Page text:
Moreover, their unit cells are connected through a transmission-line network and may be equipped with lumped circuit elements, which permit them to be compact at frequencies where an SRR cannot be compact. The flexibility gained through the use of either discrete or printed elements enables planar metamaterials to be scalable from the megahertz to the tens of gigahertz range. In addition, replacing capacitors with varactors allowed the material properties to be dynamically tuned. The proposed media are planar and inherently support two-dimensional (2-D) wave propagation, making them well-suited for RF/microwave device and circuit applications.
Growing evanescent waves in negative-refractive-index transmission-line media
The periodic 2-D LC loaded transmission-line (TL) was shown to exhibit NRI properties over a broad frequency range. This network will be referred to as a dual TL structure since it is of a high-pass configuration, as opposed to the low-pass representation of a conventional TL structure. Dual TL structures have been used to experimentally demonstrate backward-wave radiation and focusing at microwave frequencies.
As a negative refractive index medium, a dual TL structure is not simply a phase compensator. It can enhance the amplitude of evanescent waves, as well as correct the phase of propagating waves. Evanescent waves actually grow within the dual TL structure.
Backward wave antenna using an NRI loaded transmission line
Grbic et al. used one-dimensional LC loaded transmission line network, which supports fast backward-wave propagation to demonstrate characteristics analogous to "reversed Cherenkov radiation". Their proposed backward-wave radiating structure was inspired by negative refractive index LC materials. The simulated E-plane pattern at 15 GHz showed radiation towards the backfire direction in the far-field pattern, clearly indicating the excitation of a backward wave. Since the transverse dimension of the array is electrically short, the structure is backed by a long metallic trough. The trough acts as a waveguide below cut-off and recovers the back radiation, resulting in unidirectional far-field patterns.
Planar NIMs with periodic loaded transmission lines
Planar media can be implemented with an effective negative refractive index. The underlying concept is based on appropriately loading a printed network of transmission lines periodically with inductors and capacitors. This technique results in effective permittivity and permeability material parameters that are both inherently and simultaneously negative, obviating the need to employ separate means. The proposed media possess other desirable features including very wide bandwidth over which the refractive index remains negative, the ability to guide 2-D TM waves, scalability from RF to millimeter-wave frequencies and low transmission losses, as well as the potential for tunability by inserting varactors and/or switches in the unit cell. The concept has been verified with circuit and full-wave simulations. A prototype focusing device has been tested experimentally. The experimental results demonstrated focusing of an incident cylindrical wave within an octave bandwidth and over an electrically short area; suggestive of near-field focusing.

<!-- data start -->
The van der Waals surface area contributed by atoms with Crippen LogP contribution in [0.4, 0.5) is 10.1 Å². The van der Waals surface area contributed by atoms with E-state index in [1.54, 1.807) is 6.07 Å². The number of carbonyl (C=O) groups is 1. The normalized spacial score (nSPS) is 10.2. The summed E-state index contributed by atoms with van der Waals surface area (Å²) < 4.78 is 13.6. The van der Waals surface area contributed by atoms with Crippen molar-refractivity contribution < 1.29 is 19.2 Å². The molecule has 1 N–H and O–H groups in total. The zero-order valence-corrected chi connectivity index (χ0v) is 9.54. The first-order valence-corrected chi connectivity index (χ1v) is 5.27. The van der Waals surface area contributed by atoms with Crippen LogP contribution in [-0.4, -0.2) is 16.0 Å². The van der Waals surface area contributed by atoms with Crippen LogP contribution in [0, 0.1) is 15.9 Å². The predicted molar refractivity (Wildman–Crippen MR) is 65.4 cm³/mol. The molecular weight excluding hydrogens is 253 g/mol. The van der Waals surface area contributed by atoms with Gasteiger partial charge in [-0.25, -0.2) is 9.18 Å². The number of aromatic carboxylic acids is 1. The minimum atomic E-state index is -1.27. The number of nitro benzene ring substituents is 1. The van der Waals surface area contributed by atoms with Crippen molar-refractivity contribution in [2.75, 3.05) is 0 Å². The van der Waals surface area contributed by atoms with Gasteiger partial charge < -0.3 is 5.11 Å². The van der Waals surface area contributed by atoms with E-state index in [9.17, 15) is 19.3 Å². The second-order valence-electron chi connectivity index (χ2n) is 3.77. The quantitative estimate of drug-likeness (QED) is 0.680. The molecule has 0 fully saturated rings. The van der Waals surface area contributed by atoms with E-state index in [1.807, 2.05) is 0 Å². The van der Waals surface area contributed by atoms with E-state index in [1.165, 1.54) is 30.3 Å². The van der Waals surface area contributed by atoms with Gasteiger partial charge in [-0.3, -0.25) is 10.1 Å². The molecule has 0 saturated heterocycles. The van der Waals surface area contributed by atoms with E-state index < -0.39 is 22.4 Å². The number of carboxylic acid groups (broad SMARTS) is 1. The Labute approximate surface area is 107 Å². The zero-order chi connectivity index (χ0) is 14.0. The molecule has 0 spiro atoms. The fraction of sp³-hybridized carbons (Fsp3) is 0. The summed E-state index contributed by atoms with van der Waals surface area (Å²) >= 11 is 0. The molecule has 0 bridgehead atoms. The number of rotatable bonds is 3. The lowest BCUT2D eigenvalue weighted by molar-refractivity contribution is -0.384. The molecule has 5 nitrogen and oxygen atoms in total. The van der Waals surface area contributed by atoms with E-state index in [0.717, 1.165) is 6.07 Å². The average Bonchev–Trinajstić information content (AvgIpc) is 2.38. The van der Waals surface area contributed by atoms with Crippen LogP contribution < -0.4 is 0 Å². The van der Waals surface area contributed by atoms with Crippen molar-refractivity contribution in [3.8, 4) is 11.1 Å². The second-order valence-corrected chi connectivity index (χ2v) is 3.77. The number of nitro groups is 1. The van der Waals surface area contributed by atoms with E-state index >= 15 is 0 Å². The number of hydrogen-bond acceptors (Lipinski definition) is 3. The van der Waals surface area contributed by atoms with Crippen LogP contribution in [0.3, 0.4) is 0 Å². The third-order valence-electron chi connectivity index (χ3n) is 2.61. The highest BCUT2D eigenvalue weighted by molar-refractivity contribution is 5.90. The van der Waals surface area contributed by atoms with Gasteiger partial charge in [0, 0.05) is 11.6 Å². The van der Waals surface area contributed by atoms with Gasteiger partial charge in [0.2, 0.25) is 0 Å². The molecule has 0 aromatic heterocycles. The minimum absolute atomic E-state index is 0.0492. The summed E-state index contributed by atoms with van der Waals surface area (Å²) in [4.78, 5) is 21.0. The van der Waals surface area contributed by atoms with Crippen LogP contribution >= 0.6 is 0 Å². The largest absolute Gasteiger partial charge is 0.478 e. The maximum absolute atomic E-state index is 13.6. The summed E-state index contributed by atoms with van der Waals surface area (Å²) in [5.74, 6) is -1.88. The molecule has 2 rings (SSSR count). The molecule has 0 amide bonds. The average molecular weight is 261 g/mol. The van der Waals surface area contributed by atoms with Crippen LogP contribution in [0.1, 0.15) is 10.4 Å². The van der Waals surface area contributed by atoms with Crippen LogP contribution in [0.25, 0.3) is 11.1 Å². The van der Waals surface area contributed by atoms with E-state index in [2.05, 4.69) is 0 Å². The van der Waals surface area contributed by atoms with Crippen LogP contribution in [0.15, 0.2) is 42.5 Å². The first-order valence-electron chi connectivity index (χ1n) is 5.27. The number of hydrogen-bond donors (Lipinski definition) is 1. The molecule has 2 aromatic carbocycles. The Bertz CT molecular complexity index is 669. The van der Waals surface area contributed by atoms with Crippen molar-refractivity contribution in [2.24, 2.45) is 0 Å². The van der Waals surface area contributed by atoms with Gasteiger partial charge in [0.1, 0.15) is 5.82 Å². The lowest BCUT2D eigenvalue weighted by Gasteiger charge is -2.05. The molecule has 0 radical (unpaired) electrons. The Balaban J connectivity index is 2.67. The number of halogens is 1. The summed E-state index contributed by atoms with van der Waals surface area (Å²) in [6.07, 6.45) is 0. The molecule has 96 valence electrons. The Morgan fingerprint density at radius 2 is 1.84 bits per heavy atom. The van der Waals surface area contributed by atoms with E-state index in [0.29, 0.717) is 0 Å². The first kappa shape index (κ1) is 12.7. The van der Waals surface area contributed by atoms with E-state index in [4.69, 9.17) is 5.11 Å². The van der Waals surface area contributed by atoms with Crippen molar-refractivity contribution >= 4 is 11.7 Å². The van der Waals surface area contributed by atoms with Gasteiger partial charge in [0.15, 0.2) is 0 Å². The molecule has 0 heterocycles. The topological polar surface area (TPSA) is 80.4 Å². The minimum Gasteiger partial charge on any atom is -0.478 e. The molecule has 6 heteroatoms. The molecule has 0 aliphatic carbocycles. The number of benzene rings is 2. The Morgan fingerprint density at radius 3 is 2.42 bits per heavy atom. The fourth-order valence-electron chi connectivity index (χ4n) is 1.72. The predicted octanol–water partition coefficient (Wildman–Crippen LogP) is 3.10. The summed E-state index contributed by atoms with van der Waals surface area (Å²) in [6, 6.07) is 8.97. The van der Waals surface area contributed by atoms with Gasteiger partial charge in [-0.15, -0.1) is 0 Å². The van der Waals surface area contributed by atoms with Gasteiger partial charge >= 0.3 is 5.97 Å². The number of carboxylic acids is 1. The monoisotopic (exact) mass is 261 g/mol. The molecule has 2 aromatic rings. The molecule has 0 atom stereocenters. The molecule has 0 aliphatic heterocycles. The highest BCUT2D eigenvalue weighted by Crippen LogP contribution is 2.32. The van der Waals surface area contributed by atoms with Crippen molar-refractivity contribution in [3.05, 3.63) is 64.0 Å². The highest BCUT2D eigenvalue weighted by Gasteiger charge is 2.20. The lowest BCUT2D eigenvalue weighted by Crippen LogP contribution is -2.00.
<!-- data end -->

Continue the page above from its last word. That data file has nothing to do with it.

RF/microwave devices can be implemented based on these proposed media for applications in wireless communications, surveillance and radars.
Larger transmission lines
According to some researchers SRR/wire-configured metamaterials are bulky 3-D constructions that are difficult to adapt for RF/microwave device and circuit applications. These structures can achieve a negative index of refraction only within a narrow bandwidth. When applied to wireless devices at RF frequencies the split ring-resonators have to be scaled to larger dimensions, which, in turn forces a larger device size.
The proposed structures go beyond the wire/SRR composites in that they do not rely on SRRs to synthesize the material parameters, thus leading to dramatically increased operating bandwidths. Moreover, their unit cells are connected through a transmission-line network and they may, therefore, be equipped with lumped elements, which permit them to be compact at frequencies where the SRR cannot be compact. The flexibility gained through the use of either discrete or printed elements enables planar metamaterials to be scalable from the megahertz to the tens of gigahertz range. In addition, by utilizing varactors instead of capacitors, the effective material properties can be dynamically tuned. Furthermore, the proposed media are planar and inherently support two-dimensional (2-D) wave propagation. Therefore, these new metamaterials are well suited for RF/microwave device and circuit applications.
In the long-wavelength regime, the permittivity and permeability of conventional materials can be artificially synthesized using periodic LC networks arranged in a low-pass configuration. In the dual (high-pass) configuration, these equivalent material parameters assume simultaneously negative values, and may therefore be used to synthesize a negative refractive index.